Bolivar is a city of about 9,500 people located on Highway 13 between Kansas City and Springfield, Missouri. It is surrounded by recreational lake areas that furnish good fishing and all types of wild game. Bolivar also has an excellent and plentiful work force with the type of people that it takes to make manufacturing and business successful. We of the Bolivar area are proud of our good schools, churches, health care facilties, university, and our strong business and farming community.
Fishing, hunting, boating, and camping are all available to Bolivar area residents and visitors just 15 miles away at Lake Pomme de Terre to the north and Stockton Lake to the west. Just 30 miles to the north, Truman Lake also offers unlimited recreational opportunities. A nine-hole and an 18-hole golf course are located west and south of the city.
Bolivar has existed as a city since November 10, 1835, when proclaimed as such by the Polk County Court and designated as the county seat. The settlement which was to become Bolivar developed along the trail used by the Overland Stage, hence the reason Bolivar's streets do not run true north and south, instead being offset about 22 degrees to the west. The location of Bolivar as a settlement was also directly related to Keeling Spring now commemorated by a monument.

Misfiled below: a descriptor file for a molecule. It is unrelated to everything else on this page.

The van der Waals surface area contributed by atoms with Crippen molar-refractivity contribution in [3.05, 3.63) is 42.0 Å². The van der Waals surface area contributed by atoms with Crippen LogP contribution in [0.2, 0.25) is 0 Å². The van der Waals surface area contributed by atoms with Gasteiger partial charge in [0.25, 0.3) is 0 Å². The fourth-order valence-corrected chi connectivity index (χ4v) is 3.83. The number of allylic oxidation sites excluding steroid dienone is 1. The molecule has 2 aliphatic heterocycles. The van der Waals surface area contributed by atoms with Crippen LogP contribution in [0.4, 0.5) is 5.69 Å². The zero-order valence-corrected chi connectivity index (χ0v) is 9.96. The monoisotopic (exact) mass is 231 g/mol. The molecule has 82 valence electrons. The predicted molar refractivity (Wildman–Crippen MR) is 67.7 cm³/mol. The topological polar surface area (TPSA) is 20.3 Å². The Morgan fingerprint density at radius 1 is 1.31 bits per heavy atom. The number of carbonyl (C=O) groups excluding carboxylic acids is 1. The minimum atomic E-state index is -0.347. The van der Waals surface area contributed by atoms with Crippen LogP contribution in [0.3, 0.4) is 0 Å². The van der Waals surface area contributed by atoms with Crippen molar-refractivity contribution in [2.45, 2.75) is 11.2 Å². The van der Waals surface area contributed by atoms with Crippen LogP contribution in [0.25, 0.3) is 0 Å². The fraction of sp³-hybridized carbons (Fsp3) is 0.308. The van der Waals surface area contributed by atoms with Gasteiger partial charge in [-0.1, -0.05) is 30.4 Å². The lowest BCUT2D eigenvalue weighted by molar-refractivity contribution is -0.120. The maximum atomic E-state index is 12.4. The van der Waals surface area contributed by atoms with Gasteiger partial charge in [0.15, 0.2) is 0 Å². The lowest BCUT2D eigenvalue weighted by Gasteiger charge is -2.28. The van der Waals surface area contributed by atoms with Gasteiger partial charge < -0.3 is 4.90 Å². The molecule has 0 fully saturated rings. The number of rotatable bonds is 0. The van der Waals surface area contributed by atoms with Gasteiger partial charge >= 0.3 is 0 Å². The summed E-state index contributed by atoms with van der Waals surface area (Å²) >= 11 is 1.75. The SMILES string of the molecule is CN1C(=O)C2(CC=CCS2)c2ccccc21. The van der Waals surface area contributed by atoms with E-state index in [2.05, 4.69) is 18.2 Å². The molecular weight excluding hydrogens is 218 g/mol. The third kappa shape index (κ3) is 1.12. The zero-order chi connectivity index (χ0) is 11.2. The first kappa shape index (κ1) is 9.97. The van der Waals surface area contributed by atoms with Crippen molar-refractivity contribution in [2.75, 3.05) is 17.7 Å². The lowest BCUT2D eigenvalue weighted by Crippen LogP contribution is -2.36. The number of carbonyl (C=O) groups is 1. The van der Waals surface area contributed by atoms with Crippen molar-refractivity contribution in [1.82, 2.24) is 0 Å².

Bolivar was named after a city in Tennessee which initially was named after General Simon Bolivar when news reached the United States of the heroic military feats which were being achieved in South America. Three grandsons of Ezekiel Polk who settled the Tennessee town in 1823, moved to this Missouri area and submitted the names of Polk and Bolivar to the newly formed county and county seat in honor of their grandfather and the town where he was living. Ezekiel Polk distinguished himself as a colonel in George Washington's Revolutionary Army and it seemed fitting that the two names symbolized liberation.